Surface weather analysis is a special type of weather map that provides a view of weather elements over a geographical area at a specified time based on information from ground-based weather stations.
Weather maps are created by plotting or tracing the values of relevant quantities such as sea level pressure, temperature, and cloud cover onto a geographical map to help find synoptic scale features such as weather fronts.
The first weather maps in the 19th century were drawn well after the fact to help devise a theory on storm systems. After the advent of the telegraph, simultaneous surface weather observations became possible for the first time, and beginning in the late 1840s, the Smithsonian Institution became the first organization to draw real-time surface analyses. Use of surface analyses began first in the United States, spreading worldwide during the 1870s. Use of the Norwegian cyclone model for frontal analysis began in the late 1910s across Europe, with its use finally spreading to the United States during World War II.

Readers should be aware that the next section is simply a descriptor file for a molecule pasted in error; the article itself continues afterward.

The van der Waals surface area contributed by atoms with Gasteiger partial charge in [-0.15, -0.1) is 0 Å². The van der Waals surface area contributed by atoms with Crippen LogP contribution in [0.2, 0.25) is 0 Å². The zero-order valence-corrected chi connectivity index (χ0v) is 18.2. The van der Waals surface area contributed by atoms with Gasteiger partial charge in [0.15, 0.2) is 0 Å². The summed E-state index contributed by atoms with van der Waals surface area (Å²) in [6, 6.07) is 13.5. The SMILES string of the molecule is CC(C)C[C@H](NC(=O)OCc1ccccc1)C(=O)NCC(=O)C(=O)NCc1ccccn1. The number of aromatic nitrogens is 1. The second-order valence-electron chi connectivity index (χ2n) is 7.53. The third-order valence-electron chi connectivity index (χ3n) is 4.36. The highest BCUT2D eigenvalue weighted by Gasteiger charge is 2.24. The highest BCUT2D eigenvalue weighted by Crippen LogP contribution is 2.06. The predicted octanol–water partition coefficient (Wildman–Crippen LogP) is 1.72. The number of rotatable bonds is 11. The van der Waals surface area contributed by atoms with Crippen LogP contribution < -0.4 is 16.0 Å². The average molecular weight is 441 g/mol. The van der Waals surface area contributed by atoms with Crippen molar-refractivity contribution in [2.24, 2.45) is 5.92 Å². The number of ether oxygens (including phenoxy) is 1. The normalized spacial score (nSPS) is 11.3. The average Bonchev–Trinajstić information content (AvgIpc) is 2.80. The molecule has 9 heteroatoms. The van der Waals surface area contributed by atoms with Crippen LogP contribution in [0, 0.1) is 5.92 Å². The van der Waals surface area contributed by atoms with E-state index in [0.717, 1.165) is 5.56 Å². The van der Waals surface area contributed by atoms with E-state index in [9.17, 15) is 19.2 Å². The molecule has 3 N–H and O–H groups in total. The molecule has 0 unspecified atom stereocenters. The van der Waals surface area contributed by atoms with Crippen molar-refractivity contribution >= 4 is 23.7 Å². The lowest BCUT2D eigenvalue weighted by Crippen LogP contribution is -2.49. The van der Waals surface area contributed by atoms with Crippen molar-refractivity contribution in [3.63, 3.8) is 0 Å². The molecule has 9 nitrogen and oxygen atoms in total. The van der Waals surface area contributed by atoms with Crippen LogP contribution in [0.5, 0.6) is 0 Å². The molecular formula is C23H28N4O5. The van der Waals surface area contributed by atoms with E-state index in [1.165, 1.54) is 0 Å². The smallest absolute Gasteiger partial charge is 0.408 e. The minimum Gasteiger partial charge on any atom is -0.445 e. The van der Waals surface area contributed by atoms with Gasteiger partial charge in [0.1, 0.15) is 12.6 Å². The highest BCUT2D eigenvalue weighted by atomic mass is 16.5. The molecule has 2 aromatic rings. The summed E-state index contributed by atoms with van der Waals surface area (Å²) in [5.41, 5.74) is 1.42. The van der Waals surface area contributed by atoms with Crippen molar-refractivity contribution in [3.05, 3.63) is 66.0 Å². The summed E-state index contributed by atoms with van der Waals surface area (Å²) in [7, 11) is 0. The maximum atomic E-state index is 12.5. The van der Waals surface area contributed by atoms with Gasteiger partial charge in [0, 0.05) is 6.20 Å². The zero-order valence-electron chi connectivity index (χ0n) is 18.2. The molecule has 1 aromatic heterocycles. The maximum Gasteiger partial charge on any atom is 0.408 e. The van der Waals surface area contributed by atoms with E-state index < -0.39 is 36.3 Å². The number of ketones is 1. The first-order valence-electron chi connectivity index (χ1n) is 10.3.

Surface weather analyses have special symbols that show frontal systems, cloud cover, precipitation, or other important information. For example, an H may represent high pressure, implying clear skies and relatively warm weather. An L, on the other hand, may represent low pressure, which frequently accompanies precipitation. Various symbols are used not just for frontal zones and other surface boundaries on weather maps, but also to depict the present weather at various locations on the weather map. Areas of precipitation help determine the frontal type and location.